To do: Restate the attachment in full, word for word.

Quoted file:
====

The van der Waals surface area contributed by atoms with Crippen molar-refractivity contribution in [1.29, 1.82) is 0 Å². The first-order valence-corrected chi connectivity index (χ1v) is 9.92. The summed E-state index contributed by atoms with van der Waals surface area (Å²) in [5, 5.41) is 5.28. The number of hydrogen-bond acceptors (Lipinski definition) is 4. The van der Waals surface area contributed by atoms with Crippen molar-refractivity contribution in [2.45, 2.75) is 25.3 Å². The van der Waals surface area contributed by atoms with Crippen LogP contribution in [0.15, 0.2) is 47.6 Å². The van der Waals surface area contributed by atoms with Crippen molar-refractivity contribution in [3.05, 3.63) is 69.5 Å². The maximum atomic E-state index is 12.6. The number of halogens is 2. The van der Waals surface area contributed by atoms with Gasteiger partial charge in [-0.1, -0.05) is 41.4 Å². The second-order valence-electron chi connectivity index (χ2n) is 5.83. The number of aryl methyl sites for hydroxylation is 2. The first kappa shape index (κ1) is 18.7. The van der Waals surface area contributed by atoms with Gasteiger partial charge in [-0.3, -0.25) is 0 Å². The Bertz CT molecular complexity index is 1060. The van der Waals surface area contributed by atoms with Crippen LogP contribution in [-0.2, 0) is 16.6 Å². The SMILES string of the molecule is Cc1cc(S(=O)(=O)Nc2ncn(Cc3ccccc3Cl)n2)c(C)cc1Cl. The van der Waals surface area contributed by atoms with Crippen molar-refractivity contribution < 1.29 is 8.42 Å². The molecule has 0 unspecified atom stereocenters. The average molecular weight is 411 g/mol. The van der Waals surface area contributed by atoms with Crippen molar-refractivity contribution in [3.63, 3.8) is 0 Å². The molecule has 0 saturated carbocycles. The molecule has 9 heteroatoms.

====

The van der Waals surface area contributed by atoms with Crippen molar-refractivity contribution in [1.29, 1.82) is 0 Å². The first-order valence-corrected chi connectivity index (χ1v) is 9.92. The summed E-state index contributed by atoms with van der Waals surface area (Å²) in [5, 5.41) is 5.28. The number of hydrogen-bond acceptors (Lipinski definition) is 4. The van der Waals surface area contributed by atoms with Crippen molar-refractivity contribution in [2.45, 2.75) is 25.3 Å². The van der Waals surface area contributed by atoms with Crippen LogP contribution in [0.15, 0.2) is 47.6 Å². The van der Waals surface area contributed by atoms with Crippen molar-refractivity contribution in [3.05, 3.63) is 69.5 Å². The maximum atomic E-state index is 12.6. The number of halogens is 2. The van der Waals surface area contributed by atoms with Gasteiger partial charge in [-0.1, -0.05) is 41.4 Å². The second-order valence-electron chi connectivity index (χ2n) is 5.83. The number of aryl methyl sites for hydroxylation is 2. The first kappa shape index (κ1) is 18.7. The van der Waals surface area contributed by atoms with Gasteiger partial charge in [-0.3, -0.25) is 0 Å². The Bertz CT molecular complexity index is 1060. The van der Waals surface area contributed by atoms with Crippen LogP contribution in [-0.2, 0) is 16.6 Å². The SMILES string of the molecule is Cc1cc(S(=O)(=O)Nc2ncn(Cc3ccccc3Cl)n2)c(C)cc1Cl. The van der Waals surface area contributed by atoms with Crippen molar-refractivity contribution < 1.29 is 8.42 Å². The molecule has 0 unspecified atom stereocenters. The average molecular weight is 411 g/mol. The van der Waals surface area contributed by atoms with Crippen molar-refractivity contribution in [3.63, 3.8) is 0 Å². The molecule has 0 saturated carbocycles. The molecule has 9 heteroatoms.